"One of the first enemies to tackle in self-coaching is procrastination. We procrastinate when we know we need to change, but cannot summon and sustain a sense of urgency. In that situation, procrastination itself becomes the pattern we must battle, as it robs us of the power to change our lives" (p. 143).
Could it be that we fail to motivate ourselves because of how we talk to ourselves about the outcomes of our actions?
If we try to motivate ourselves with fear-based messages and threats of negative outcomes, will another part of us push back?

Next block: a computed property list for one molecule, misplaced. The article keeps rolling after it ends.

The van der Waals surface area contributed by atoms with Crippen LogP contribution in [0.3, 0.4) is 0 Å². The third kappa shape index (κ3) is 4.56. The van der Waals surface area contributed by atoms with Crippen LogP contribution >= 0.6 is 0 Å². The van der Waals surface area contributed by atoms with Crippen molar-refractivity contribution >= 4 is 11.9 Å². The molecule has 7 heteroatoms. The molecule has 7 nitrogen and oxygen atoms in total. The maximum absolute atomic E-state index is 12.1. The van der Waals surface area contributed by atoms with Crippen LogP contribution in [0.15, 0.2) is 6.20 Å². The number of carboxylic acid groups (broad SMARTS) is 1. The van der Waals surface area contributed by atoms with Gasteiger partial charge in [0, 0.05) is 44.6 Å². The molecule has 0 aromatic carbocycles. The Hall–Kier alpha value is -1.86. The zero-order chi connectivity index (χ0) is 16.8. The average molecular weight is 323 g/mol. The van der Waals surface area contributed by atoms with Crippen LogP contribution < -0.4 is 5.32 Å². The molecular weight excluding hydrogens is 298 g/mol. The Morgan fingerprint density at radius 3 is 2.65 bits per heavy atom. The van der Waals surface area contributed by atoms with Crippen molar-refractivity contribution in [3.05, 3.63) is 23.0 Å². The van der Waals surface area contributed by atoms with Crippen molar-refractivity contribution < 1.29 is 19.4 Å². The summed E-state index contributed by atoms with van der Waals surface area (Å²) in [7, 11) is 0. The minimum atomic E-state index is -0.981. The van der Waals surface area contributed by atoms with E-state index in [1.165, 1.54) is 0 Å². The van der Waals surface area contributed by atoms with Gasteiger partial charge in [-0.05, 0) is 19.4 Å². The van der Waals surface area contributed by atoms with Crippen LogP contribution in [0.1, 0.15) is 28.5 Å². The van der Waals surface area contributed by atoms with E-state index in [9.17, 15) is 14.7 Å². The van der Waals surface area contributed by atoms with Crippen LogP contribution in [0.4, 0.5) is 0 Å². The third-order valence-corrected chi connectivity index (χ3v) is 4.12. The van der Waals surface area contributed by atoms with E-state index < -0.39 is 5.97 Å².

If we set wildly positive goals, will another part of us feel overwhelmed and withdraw?
Perhaps procrastination is a kind of motivational gridlock, in which we talk to ourselves based on one set of needs, unwittingly setting in motion a countervailing set of needs.
If those parts of ourselves--those differing needs--could communicate with each other, perhaps there would be no gridlock. There would be congruence between our perceptions and our motivations.
More to come.